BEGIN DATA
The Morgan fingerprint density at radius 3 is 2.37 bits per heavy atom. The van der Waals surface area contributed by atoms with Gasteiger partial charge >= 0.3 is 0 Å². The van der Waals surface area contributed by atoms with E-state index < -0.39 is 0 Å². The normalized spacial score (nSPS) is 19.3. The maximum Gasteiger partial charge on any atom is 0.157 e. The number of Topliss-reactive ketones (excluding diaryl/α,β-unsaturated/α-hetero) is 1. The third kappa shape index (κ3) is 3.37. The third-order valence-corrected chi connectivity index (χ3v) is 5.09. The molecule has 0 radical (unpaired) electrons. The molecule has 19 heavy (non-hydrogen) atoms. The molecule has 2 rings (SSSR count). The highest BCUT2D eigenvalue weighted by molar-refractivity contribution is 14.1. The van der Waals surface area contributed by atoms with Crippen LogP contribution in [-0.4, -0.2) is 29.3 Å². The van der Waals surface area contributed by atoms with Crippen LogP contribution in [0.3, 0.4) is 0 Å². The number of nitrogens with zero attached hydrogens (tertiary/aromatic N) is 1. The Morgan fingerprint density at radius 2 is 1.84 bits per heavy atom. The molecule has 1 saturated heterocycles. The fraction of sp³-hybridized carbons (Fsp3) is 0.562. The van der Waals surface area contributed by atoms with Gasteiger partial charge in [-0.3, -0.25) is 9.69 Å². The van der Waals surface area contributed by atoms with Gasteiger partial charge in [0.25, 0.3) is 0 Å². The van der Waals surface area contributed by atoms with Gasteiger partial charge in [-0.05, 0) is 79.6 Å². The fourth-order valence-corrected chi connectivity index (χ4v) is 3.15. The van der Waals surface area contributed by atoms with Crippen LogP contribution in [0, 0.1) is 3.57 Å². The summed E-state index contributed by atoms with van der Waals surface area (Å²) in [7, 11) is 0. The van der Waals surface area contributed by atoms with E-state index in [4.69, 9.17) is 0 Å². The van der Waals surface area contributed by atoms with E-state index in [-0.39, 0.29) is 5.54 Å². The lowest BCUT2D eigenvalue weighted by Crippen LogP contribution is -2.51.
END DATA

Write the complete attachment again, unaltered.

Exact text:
The Morgan fingerprint density at radius 3 is 2.37 bits per heavy atom. The van der Waals surface area contributed by atoms with Gasteiger partial charge >= 0.3 is 0 Å². The van der Waals surface area contributed by atoms with E-state index < -0.39 is 0 Å². The normalized spacial score (nSPS) is 19.3. The maximum Gasteiger partial charge on any atom is 0.157 e. The number of Topliss-reactive ketones (excluding diaryl/α,β-unsaturated/α-hetero) is 1. The third kappa shape index (κ3) is 3.37. The third-order valence-corrected chi connectivity index (χ3v) is 5.09. The molecule has 0 radical (unpaired) electrons. The molecule has 19 heavy (non-hydrogen) atoms. The molecule has 2 rings (SSSR count). The highest BCUT2D eigenvalue weighted by molar-refractivity contribution is 14.1. The van der Waals surface area contributed by atoms with Crippen LogP contribution in [-0.4, -0.2) is 29.3 Å². The van der Waals surface area contributed by atoms with Crippen LogP contribution in [0.3, 0.4) is 0 Å². The number of nitrogens with zero attached hydrogens (tertiary/aromatic N) is 1. The Morgan fingerprint density at radius 2 is 1.84 bits per heavy atom. The molecule has 1 saturated heterocycles. The fraction of sp³-hybridized carbons (Fsp3) is 0.562. The van der Waals surface area contributed by atoms with Gasteiger partial charge in [-0.3, -0.25) is 9.69 Å². The van der Waals surface area contributed by atoms with Gasteiger partial charge in [0.25, 0.3) is 0 Å². The van der Waals surface area contributed by atoms with Gasteiger partial charge in [-0.05, 0) is 79.6 Å². The fourth-order valence-corrected chi connectivity index (χ4v) is 3.15. The van der Waals surface area contributed by atoms with Crippen LogP contribution in [0, 0.1) is 3.57 Å². The summed E-state index contributed by atoms with van der Waals surface area (Å²) in [7, 11) is 0. The van der Waals surface area contributed by atoms with E-state index in [4.69, 9.17) is 0 Å². The van der Waals surface area contributed by atoms with E-state index in [-0.39, 0.29) is 5.54 Å². The lowest BCUT2D eigenvalue weighted by Crippen LogP contribution is -2.51.